Chimpanzees are our closest living relatives, but what is it about the human brain that makes us so different? Researchers at the George Washington University may have unearthed another piece of the puzzle. In a study published on Nov. 16, scientists discovered that human brains exhibit more plasticity, propensity to be modeled by the environment, than chimpanzee brains and that this may have accounted for part of human evolution.
This study, the first of its kind to examine the heritability of brain organization in chimpanzees compared to humans, provides a clue as to why humans are so capable of adapting to various environments and cultures.
The research team studied 218 human brains and 206 chimpanzee brains to compare two things: brain size and organization as related to genetic similarity. The human brains were from twins (identical and fraternal) or siblings; the chimpanzee brains had a variety of kinship relationships, including mothers and offspring or half siblings. The study found that human and chimpanzee brain size were both greatly influenced by genetics. In contrast, the findings related to brain organization were different for chimpanzees and humans. In chimpanzees, brain organization is also highly heritable, but in humans this is not the case.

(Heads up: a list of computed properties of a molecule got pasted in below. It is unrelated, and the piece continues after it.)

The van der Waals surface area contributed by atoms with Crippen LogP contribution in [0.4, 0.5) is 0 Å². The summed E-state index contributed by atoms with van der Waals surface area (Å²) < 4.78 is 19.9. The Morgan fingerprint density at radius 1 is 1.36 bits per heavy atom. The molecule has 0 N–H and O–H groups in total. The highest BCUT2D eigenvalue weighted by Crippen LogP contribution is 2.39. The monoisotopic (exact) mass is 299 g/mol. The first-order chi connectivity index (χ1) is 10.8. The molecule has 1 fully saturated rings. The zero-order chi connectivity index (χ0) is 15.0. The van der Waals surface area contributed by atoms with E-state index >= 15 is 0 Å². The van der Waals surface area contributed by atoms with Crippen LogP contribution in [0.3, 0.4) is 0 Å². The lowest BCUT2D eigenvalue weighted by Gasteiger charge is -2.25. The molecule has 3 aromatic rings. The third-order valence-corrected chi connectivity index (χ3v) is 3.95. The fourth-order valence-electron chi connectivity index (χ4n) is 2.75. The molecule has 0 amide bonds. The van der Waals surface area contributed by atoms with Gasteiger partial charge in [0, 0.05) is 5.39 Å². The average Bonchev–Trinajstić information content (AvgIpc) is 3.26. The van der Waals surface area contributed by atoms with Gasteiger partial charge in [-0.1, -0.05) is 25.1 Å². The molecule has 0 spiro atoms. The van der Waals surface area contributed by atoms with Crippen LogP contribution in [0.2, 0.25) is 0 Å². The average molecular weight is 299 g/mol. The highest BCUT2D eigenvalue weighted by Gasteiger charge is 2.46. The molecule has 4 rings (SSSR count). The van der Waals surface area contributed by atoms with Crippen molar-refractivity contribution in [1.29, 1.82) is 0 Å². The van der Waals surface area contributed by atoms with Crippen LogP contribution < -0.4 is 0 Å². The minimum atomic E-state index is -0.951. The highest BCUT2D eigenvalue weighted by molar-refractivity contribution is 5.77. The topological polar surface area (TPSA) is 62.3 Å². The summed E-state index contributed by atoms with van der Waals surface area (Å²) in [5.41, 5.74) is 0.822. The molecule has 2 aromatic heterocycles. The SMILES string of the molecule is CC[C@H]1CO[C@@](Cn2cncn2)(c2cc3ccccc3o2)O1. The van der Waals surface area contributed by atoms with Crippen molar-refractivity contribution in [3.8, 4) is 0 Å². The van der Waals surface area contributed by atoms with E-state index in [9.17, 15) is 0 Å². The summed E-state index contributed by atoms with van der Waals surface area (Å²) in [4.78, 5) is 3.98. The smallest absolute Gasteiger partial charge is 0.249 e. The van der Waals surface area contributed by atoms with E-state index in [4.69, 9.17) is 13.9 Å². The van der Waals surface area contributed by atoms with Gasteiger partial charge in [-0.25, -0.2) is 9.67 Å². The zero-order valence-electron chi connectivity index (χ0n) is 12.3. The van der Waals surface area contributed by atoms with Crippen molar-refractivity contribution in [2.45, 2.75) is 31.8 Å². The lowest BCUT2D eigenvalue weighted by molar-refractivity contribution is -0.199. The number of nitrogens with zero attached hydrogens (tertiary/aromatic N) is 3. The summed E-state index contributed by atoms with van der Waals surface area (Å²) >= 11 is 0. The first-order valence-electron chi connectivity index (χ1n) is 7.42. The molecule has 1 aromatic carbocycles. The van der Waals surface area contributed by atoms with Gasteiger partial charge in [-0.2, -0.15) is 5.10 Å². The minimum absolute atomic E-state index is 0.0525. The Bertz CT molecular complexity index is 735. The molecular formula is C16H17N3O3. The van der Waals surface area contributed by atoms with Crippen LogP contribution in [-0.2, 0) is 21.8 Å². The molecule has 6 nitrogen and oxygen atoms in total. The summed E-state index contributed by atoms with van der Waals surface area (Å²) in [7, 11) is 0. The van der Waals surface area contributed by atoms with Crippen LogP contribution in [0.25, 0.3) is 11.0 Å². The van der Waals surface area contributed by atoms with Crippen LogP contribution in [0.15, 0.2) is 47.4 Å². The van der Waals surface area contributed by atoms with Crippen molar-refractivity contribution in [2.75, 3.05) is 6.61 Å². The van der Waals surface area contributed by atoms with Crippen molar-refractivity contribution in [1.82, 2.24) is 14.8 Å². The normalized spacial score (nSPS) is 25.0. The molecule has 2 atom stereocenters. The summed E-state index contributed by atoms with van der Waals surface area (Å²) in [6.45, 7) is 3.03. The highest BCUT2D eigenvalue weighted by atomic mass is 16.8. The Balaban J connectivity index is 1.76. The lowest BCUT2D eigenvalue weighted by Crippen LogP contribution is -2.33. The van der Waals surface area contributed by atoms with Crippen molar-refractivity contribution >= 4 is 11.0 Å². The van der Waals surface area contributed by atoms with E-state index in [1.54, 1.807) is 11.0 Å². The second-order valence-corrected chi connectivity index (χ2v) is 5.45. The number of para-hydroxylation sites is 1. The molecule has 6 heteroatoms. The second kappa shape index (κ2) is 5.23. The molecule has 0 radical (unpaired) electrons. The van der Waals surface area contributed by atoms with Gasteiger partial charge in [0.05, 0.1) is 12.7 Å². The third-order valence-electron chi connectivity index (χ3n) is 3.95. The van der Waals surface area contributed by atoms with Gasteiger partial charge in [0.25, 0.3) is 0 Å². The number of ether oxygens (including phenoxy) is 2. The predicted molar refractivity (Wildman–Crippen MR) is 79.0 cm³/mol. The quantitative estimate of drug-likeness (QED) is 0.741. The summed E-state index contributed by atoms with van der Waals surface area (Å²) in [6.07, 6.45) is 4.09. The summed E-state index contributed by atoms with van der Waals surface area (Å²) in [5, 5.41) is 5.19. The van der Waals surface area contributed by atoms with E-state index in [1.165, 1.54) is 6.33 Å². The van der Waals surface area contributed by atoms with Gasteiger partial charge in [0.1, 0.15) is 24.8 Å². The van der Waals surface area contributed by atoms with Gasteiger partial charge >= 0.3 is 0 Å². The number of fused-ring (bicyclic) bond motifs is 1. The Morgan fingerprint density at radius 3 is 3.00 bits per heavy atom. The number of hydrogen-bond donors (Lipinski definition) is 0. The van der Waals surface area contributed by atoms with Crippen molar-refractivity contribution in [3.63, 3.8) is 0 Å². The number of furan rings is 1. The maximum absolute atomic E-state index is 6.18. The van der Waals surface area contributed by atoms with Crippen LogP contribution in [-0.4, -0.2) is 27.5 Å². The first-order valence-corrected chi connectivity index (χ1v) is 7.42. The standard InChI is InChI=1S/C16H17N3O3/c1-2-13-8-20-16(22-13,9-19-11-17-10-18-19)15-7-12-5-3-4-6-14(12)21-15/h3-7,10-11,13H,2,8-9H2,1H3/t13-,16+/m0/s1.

"We found that the anatomy of the chimpanzee brain is more strongly controlled by genes than that of human brains, suggesting that the human brain is extensively shaped by its environment no matter its genetics," said Aida Gómez-Robles, postdoctoral scientist at the GW Center for the Advanced Study of Human Paleobiology and lead author on the paper. "So while genetics determined human and chimpanzee brain size, it isn't as much of a factor for human cerebral organization as it is for chimpanzees."
The paper was published in the Proceedings of the National Academy of Sciences.
"The human brain appears to be much more responsive to environmental influences," said Dr. Gómez-Robles. "It's something that facilitates the constant adaptation of the human brain and behavior to the changing environment, which includes our social and cultural context."
Materials provided by George Washington University. Note: Content may be edited for style and length.
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